Alberta is a western Canadian province that is endowed with immense natural wealth. The province has an area of around 660,000 square km which includes five national parks. Here is a list of the five national parks of the province:
5. Banff National Park -
The oldest national park in Canada, Banff National Park was founded in 1885 in the Canadian Rockies. It has an area of 6,641 square km and is a treasure trove of some of Canada’s most pristine natural wealth. The Banff National Park is also famous for its surreal landscapes featuring mountains, glaciers, ice fields, dense forests, and more. Thus, it is not surprising that the Banff National Park welcomes nearly 3 million visitors each year. However, a heavy tourism rate also threatens the serenity of the area. The national park has three dominant ecoregions which are the montane, alpine, and subalpine. Grizzly bears, moose, elks, wolverine, and other mammalian species live in the park. Many species of birds also thrive here.
4. Elk Island National Park
Located in Central Alberta, the Elk Island National Park is known for its important role in American bison conservation. The national park has an area of 194 square km. An interesting feature of this protected area is that it hosts the biggest and smallest species of terrestrial mammals in North America which is the wood bison and the pygmy shrew respectively. Several other species of mammals like the porcupine, mule deer, beaver, moose, etc., and birds such as American white pelicans, American bitterns, red-necked grebes, etc., also inhabit the Elk Island National Park.
3. Jasper National Park
Alberta’s Jasper National Park is located to the west of Edmonton, the provincial capital of Alberta. The national park covers an area of 10,878 square km which makes it the largest national park in the Canadian Rockies. The park is well-known for its spectacular and interesting geographical features like snow-capped peaks, giant waterfalls, pristine blue lakes, and hot springs. The park was established as the Jasper Forest Park in 1907 and promoted to the status of a National Park in 1930. The species-rich national park hosts mammalian species like the grizzly bear, caribou, elk, timber wolf, cougar, and more. Birds thrive in this park and include species like red-necked grebes, golden eagles, bohemian waxwings, Canada geese, and more. Jasper National Park has been designated as a UNESCO World Heritage Site since 1984.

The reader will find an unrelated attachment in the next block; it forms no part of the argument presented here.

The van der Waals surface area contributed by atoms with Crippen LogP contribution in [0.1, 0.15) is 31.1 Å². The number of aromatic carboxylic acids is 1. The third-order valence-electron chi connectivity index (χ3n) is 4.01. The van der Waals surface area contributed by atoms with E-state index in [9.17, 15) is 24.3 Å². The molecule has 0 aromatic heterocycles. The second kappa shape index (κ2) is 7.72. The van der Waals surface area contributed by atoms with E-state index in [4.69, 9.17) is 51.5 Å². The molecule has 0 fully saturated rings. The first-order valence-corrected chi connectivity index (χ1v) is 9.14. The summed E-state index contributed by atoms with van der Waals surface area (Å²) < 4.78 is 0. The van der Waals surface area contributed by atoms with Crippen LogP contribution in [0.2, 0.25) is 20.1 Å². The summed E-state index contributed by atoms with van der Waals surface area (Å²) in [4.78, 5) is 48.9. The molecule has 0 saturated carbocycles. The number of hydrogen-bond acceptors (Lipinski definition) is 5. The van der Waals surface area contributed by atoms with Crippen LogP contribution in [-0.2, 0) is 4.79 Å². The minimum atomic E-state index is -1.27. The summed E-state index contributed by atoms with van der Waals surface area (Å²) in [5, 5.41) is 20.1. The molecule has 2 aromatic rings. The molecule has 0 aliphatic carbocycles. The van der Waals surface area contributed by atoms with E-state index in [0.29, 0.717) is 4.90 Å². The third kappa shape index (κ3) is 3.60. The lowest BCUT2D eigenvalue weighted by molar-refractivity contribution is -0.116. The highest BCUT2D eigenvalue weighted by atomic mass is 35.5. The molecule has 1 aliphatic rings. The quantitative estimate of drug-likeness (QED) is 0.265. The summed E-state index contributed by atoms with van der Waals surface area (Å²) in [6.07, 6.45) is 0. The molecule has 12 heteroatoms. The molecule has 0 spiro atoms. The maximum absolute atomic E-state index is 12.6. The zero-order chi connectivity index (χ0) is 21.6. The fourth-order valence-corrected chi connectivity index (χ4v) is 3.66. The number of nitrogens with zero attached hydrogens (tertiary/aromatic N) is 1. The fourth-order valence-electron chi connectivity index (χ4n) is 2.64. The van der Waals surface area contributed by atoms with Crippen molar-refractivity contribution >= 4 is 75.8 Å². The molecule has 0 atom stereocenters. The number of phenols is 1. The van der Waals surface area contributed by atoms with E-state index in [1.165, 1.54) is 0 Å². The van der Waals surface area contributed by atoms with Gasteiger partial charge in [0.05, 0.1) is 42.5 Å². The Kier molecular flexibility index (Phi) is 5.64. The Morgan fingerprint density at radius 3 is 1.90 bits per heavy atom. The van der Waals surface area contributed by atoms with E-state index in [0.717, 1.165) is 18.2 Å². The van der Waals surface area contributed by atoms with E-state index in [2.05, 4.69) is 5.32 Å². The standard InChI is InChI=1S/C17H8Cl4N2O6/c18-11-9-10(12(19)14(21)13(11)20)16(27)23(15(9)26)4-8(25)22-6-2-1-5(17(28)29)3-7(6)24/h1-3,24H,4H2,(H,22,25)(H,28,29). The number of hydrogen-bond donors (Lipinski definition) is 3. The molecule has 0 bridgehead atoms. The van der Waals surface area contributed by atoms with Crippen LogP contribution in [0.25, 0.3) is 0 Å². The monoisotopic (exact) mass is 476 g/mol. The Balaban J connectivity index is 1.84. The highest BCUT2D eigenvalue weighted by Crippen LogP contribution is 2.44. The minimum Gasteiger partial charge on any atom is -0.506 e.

2. Waterton Lakes National Park
Named after the lake of the same name, the national park was established in 1895 and is located in Alberta’s southwest corner. The park has an area of 505 square km that features mountains and forests. The 2,910 m tall Mount Blakiston is the highest point of the national park. Some of the notable mammalian species found here are the grizzly bears, moose, white-tailed deer, black bears, bobcats, etc. The national park is part of a UNESCO World Heritage Site.
1. Wood Buffalo National Park
Spanning an area of 44,807 square km, the Wood Buffalo National Park is the largest national park in the entire country and the second biggest in the world. The park’s territory encompasses parts of Northwest Territory and Alberta. The national park was founded in 1922 with the principal aim of conserving the wood bison, a near threatened species whose largest free-roaming herd lives in this area. The Wood Buffalo National Park is also a nesting site of the whooping cranes, North America’s tallest bird which is, unfortunately, an endangered species. The park is also home to one of the world’s biggest delta, the Peace-Athabasca Delta. UNESCO declared the Wood Buffalo National Park as a World Heritage Site in 1983.